Taking care of your furry friends involves more than feeding and grooming. In order to protect them from common diseases and intestinal parasites, you’ll need to have them vaccinated and dewormed at regular intervals.
That’s why it is important that all pet owners are familiar with the following information. Learn more about what parasites could affect your dog or cat, as well as suggested deworming and vaccination schedules by reading below.
While parasites are usually not fatal to your dog or cat, they can cause problems with fur, anemia, and even intestinal blockage in extreme cases.
Intestinal parasites in young puppies and kittens are pretty common. Both the American Association of Veterinary Parasitologists (AAVP) and the Centers for Disease Control and Prevention (CDC) recommend you create and maintain a regular schedule for deworming your animals.
What Parasites Are Affected by Deworming?
Deworming affects a variety of intestinal parasites. The most common include:
When dogs and cats eat fleas, they’re likely to become infected with tapeworm. These worms grow to four or five inches in length, and can have up to 90 small segments. It’s pretty easy to diagnose these yourself. Segments tend to get stuck in fur around the anus. Worms in the stool may continue to move shortly after being expelled.
Over-the-counter remedies are typically ineffective against tapeworms, so be sure to go to your vet for treatment.
These worms grow up to five inches and are many times transferred to puppies and kittens before birth. Nursing mothers can also transfer eggs in their milk.
Roundworm eggs are protected by a hard shell that allows them to survive for up to a year outside the body. In addition to affecting newborn animals, roundworm larvae can remain dormant until late stages of pregnancy and then infect the puppies and kittens before birth.
Because these larvae are not in the intestinal tract, deworming won’t remove them from the mother or prevent infection of newborns.
Adults are infected by exposure to eggs in feces of infected animals.
These worms are more common in dogs than cats, and present a real challenge when it comes to diagnosis. Since they don’t shed many eggs, it can be hard to know an animal is infected. Vets oftentimes prescribe medication if they suspect infection, since there’s no way to be sure.
Another parasite more commonly found in dogs is the hookworm. Unlike other worms, a severe hookworm infection can kill a young puppy.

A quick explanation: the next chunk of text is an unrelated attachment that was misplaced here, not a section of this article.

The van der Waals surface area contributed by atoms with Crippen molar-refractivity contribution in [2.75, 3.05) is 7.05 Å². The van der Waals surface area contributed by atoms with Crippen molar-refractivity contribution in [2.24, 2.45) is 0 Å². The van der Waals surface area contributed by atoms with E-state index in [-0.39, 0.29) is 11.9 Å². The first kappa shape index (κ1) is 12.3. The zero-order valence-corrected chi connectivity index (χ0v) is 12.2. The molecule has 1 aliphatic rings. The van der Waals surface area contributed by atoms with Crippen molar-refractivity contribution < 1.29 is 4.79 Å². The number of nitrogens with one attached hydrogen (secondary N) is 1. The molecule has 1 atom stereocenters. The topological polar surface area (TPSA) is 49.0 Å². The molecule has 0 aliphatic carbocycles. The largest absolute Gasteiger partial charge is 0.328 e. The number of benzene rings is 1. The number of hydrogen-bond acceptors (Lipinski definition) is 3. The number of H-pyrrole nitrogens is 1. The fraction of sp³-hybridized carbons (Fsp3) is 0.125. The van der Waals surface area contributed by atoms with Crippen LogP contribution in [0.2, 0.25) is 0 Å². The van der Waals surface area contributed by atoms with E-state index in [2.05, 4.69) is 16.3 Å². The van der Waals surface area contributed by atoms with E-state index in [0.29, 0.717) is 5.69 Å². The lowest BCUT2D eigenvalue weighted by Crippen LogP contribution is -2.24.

Hookworms live on the wall of the small intestine and suck blood. They are transmitted in the usual way: before birth, in mother’s milk, or through infected stool.
The following suggested schedule will help you keep your dogs and cats worm-free.
Kittens and Puppies:
- Two weeks
- Four weeks
- Six weeks
- Eight weeks
- Twelve weeks
- Sixteen weeks
- Six months
- One Year
- For all dogs and cats: twice a year for life
- Inside cats: once a year
- Outdoor cats: up to three times a year
- Deworm immediately
- Repeat in two weeks
- Use one of the above schedules
Just like children need shots to protect them from serious diseases, your fur babies also need regular vaccinations to keep them from catching potentially fatal illnesses. Both cats and dogs have a recommended set of core vaccines, which are needed by all breeds. Additional vaccines are only necessary if your animal possesses certain risk factors.
Because cats and dogs differ in this area, we won’t go into detail about common ailments. The following schedules are recommended to keep your pet happy and healthy.
Core vaccines: Distemper, Canine Parvovirus, Rabies (required by law), Measles, Canine Hepatitis and Parainfluenza
Optional: Coronavirus, Leptospirosis, Bordatella, Lyme disease
- 6-8 Weeks: Distemper, Measles, Parainfluenza
- 10-12 Weeks: DHPP (Distemper/Hepatitis/Parainfluenza/Parvovirus)
- 12-24 Weeks: Rabies
- 14-16 Weeks: DHPP
- 12-16 Months: Rabies and DHPP
- Yearly: DHPP
- Every 1-3 Years: Rabies (as required by law)
Core vaccines: Panleukopenia, Rhinotracheitis, Calicivirus, Rabies
Optional: Feline Leukemia, Chlamydophila, Bordetella, Feline Infectious Peritonitis,Giardia, Feline Immunodeficiency Virus
- 6-7 Weeks: Feline Distemper, Rhinotracheitis, and Calicivirus
- 10 Weeks: Feline Distemper, Rhinotracheitis, and Calicivirus
- 12 Weeks: Rabies
- 13 Weeks: Feline Distemper, Rhinotracheitis, and Calicivirus
- 16 & 19 Weeks: Feline Distemper, Rhinotracheitis, and Calicivirus
Unlike dogs, cats do not require yearly shots, especially if you have an indoor cat. Rabies will need to be repeated as required by law, but consult your vet on how often other shots are needed.